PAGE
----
For three years I worked at Wex Photo Video, during which time I saw some pretty sorry looking cameras. I’ve sent cameras off for repair that were so severely water damaged, it looked like they’d been submerged for years. I’ve had people try to trade in lenses that contained so much mold, you couldn’t see through them. And I’ve seen camera bodies with the lens mount well and truly jammed onto it.
On the whole, people take pretty good care of camera equipment. After all, even the best cheap cameras (opens in new tab) cost a good chunk of change, let alone the best mirrorless cameras (opens in new tab), so few people can afford not to treat them with care. Accidents happen, though, and even the most careful people can be caught off guard when on a shoot.
In a recent post (opens in new tab) on the brilliant Lensrentals blog, the team put together a list of the most common ways that camera equipment is ruined. It’s no definitive guide, trust me, but it's fascinating given that some of them can be easily avoided…
It’s the phrase nobody wants to hear, especially when making an insurance claim as it feels so often that water damage isn’t covered. While everybody knows it’s not a good idea to get your electrical items near water, it’s actually the minerals, salt and dirt it has in it that will eventually ruin your kit.
Pure, distilled water generally wouldn’t damage your camera or lens if it’s just being splashed, but water containing impurities can shorten the lifespan of your kit.
Sand and dust
As good as the sealing is on your camera, sand has a way of finding its way inside your kit. Sand can easily get lodged in the crevices of your camera and interfere with the electronics, which will eventually stop working completely. And if you get sand in your lens, you’ll be left with a focus and zoom ring wheel that grinds when you turn it – which not only feels horrible, it makes it much harder to use and wears the mechanism down.
Those who have experienced sandy shooting conditions know that changing lenses is an absolute no-no; the last thing you want is to invite sand onto your sensor, but sometimes you have no choice. Lensrentals recently received some kit back that had been taken to Burning Man (a very intense festival that takes place in the desert), but is now completely useless even though Canon claims that the Canon EOS R5C (opens in new tab) has the same high-quality weather sealing as the Canon EOS R5 (opens in new tab).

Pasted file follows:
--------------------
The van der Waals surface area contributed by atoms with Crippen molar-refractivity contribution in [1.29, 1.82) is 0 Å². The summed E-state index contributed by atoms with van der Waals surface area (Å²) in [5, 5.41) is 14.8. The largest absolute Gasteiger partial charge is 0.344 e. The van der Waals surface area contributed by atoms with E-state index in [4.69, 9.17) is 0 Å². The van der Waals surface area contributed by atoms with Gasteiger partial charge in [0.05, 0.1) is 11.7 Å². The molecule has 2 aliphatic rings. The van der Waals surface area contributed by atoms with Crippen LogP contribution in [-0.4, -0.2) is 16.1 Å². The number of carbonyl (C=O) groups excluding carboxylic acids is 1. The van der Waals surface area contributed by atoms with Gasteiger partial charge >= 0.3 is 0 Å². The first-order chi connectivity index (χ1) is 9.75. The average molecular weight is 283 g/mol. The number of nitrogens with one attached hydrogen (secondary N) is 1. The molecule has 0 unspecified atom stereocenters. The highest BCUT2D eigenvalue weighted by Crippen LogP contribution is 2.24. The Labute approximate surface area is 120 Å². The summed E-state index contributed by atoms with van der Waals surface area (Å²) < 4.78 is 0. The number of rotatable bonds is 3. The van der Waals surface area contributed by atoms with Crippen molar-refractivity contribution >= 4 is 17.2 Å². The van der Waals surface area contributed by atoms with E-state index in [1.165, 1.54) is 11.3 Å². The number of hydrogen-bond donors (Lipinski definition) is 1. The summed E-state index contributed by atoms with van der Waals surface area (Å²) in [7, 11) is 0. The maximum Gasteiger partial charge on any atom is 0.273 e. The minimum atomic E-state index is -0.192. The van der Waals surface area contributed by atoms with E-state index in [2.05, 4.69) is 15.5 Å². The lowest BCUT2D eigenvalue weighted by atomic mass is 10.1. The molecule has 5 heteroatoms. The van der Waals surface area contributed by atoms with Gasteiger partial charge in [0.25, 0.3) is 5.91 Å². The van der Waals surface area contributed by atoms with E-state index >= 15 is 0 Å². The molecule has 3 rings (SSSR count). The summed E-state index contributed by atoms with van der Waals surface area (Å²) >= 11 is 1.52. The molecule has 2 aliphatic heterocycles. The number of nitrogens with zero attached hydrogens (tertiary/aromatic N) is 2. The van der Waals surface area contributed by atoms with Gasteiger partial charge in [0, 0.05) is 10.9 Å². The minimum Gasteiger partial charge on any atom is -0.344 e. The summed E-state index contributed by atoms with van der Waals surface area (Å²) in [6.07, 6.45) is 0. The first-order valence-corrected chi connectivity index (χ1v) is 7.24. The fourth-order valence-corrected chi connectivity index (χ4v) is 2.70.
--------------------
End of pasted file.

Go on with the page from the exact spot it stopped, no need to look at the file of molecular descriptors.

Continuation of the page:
If you ever get the opportunity to shoot Holi, or a color run inspired by the Hindu festival, I cannot stress how important it is that you cover up your camera properly. You can either use one of the best rain covers for your camera (opens in new tab) or make sure that it’s wrapped up well in plastic bags and secured with duct tape.
Powder paint is very fine, so it will get everywhere, and once it’s inside your camera equipment there’s virtually no getting it out.
This is perhaps the most common form of damage, but maybe the most unavoidable. My heart really goes out to people who have done everything in their power to look after their equipment and still ended up with damage. Sometimes all it takes is a big gust of wind to knock over a tripod, or a moment of losing balance and your camera and lens can fall from great heights.
Luckily the best camera straps (opens in new tab) and the best camera bags and cases (opens in new tab) will help keep your kit secure at all times and reduce the chance of dropping it. Impact damage is often an expensive repair; most cameras can survive a little knock here and there but, if you consistently drop it, it’ll give up eventually.